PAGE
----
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Integrated Census Microdata (I-CeM)

Integrated Census Microdata (I-CeM)


People and partners

The I-CeM project was conceived and developed by Professors K Schürer and Edward Higgs. At its heart it is underpinned by by raw digital census data made available by the project's commercial partner FindMyPast, part of the DC Thompson group, and the leading UK genealogy and family history online services provider. Two individuals in particular need to be thanked for making this partnership happen. First, Elaine Collins, formerly of FindMyPast, who was instrumental in setting-up the data sharing agreement, and second, Dr Elizabeth Hallam-Smith, formerly of The National Archives and previously Librarian and Archivist at the House of Lords, who first introduced Schürer to Elaine and smoothed the whole process.

The original I-CeM project was based within the Department of History at the University of Essex and funded by the UK Economic and Social Research Council (ESRC) between 2009 and 2013 (ESRC RES-062-23-1629). The project also benefitted from earlier funding from the Leverhulme Trust which enabled the creation of an I-CeM prototype based on the 1881 censuses of England and Wales, and Scotland, generously supplied to Schürer by the Genealogical Society of Utah. Likewise, towards the end of the original I-CeM project, additional support was made available from a Digging into Data III award (co-funded by the National Science Foundation (UDA), the Arts and Humanities and the Economic and Social Research Councils (UK), the Joint Information Systems Committee (UK) and the Social Science and Humanities Research Council (Canada).

I-CeM has also benefitted from two other ESRC awards, both held by Professor Alice Reid at the Cambridge Group for the History of Population and Social Structure, University of Cambridge: the An Atlas of Victorian Fertility Decline project and the Britain's First Demographic Transition: an Integrated geography project, which jointly fed into the creation of the Populations Past website resource. Both of these projects enabled the original version of the I-CeM data collection to be further checked, corrected and enhanced.

The most recent phase of the I-CeM project (2022-24), over ten years since the project first started, has seen the addition of the individual-level 1921 data for the censuses of England and Wales, and Scotland. It has also seen the creation of a number of new encoded variables and the substantial revision to CONPARID. Again, this was generously funded by the UK ESRC (ES/X002039/1) and was hosted by the Cambridge Group for the History of Population and Social Structure, University of Cambridge.

The National Archives logo ESRC logo Find My Past logo University of Essex logo Department of Geography - University of Cambridge logo NRS logo

Research assistance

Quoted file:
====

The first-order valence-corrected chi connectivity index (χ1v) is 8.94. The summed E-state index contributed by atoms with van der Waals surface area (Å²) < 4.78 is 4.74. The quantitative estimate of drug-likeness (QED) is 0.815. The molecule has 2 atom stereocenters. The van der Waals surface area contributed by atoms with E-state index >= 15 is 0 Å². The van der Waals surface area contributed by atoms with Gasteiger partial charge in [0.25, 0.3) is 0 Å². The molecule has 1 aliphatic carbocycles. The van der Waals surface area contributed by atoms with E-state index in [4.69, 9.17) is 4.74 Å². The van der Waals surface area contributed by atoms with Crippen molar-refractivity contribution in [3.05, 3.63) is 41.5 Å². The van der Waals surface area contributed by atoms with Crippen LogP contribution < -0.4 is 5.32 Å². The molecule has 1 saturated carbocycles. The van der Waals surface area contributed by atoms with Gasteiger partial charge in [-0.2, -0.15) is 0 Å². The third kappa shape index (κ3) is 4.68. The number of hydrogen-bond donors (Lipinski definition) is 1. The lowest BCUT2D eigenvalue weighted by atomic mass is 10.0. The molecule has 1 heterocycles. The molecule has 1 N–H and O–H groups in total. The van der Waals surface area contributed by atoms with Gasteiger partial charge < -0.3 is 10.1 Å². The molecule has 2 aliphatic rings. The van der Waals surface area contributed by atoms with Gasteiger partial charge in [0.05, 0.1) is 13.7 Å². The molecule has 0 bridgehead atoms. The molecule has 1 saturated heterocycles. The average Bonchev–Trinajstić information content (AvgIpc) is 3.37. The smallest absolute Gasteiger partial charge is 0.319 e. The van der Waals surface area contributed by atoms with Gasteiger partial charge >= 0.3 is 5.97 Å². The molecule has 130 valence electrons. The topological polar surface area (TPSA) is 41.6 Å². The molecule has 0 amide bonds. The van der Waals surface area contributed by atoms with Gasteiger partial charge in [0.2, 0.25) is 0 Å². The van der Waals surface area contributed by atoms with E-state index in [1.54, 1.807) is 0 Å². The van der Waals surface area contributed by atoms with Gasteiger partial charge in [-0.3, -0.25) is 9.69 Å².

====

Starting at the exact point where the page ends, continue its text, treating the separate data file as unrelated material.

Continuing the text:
The I-CeM project has employed various invaluable research assistants over the course of several years.

The original Essex-based ESRC-funded project was supported by Jamie Collins, Nicola Farnworth, Christine Jones and Amanda Wilkinson, together with a host of part-time coding assistants. Corrine Roughley (Cambridge) also provided GIS support and guidance.

Prior to this, the proto-I-CeM Leverhulme-funded project employed Mark Allen, Raivo Russalepp, Arne Solli and Matthew Woollard - the last of whom has given invaluable support and advice to the project throughout.

On the Digging for Data award based at the University of Leicester, both Tatiana Penkova and Yanshan Shi provided valuable input to the I-CeM data.

Alice Reid's two ESRC-funded projects not only employed Schürer on a part-time basis to work on the I-CeM data, but important data enhancement contributions were also made by Reid herself, Joe Day, Eilidh Garrett and Hannallis Jaadla.

Alexander Wakelam was the principal Research Associate for the 1921 census project, conducting alongside Schürer the majority of data cleaning, encoding, and the creation of new variables.

Further assistance was provided for the 1921 extension by Madeleine Bridie Taylor, Emma Diduch, Rosie Pennycook, Hilary Vipond, Xiaowen (Judy) Zhang and Ying Dai. In addition, Max Satchell provided GIS expertise and support.

Infrastructural support

In the first phase of the I-CeM project a number of staff at the UK Data Archive provided invaluable support: especially, Mus Ahmet, Mike King, and Veerle van der Eynden. The more recent phase, including the building of a new data download engine has involved: Darren Bell, Jacob Joy, Janis Kampe, Aisha Shittu-Mohammed and Sakshi Tayal.

For large parts of the project data have been processed using the ALICE High Performance Computing Facility at the University of Leicester.

Advisory support

Over the various phases of the I-CeM project critical advice and input has been provided by the various members of its Advisory Boards. These have included the following Michael Anderson (Edinburgh), Jessamy Carlson (TNA), Joe Day (Bristol), Ian Gregory (Lancaster), Aoife O'Connor (FMP), Colin Pooley (Lancaster), Steve Ruggles (Minnesota), Kirsty Schaper (TNA), Xuesheng You (Cardiff), Matthew Woollard (Essex), and the late Sir Tony Wrigley (Cambridge).

Prof Matthew Woollard (University of Essex) has been a source of constant support throughout the entire journey of I-CeM, from inception to its current form, for which we are both thankful and grateful.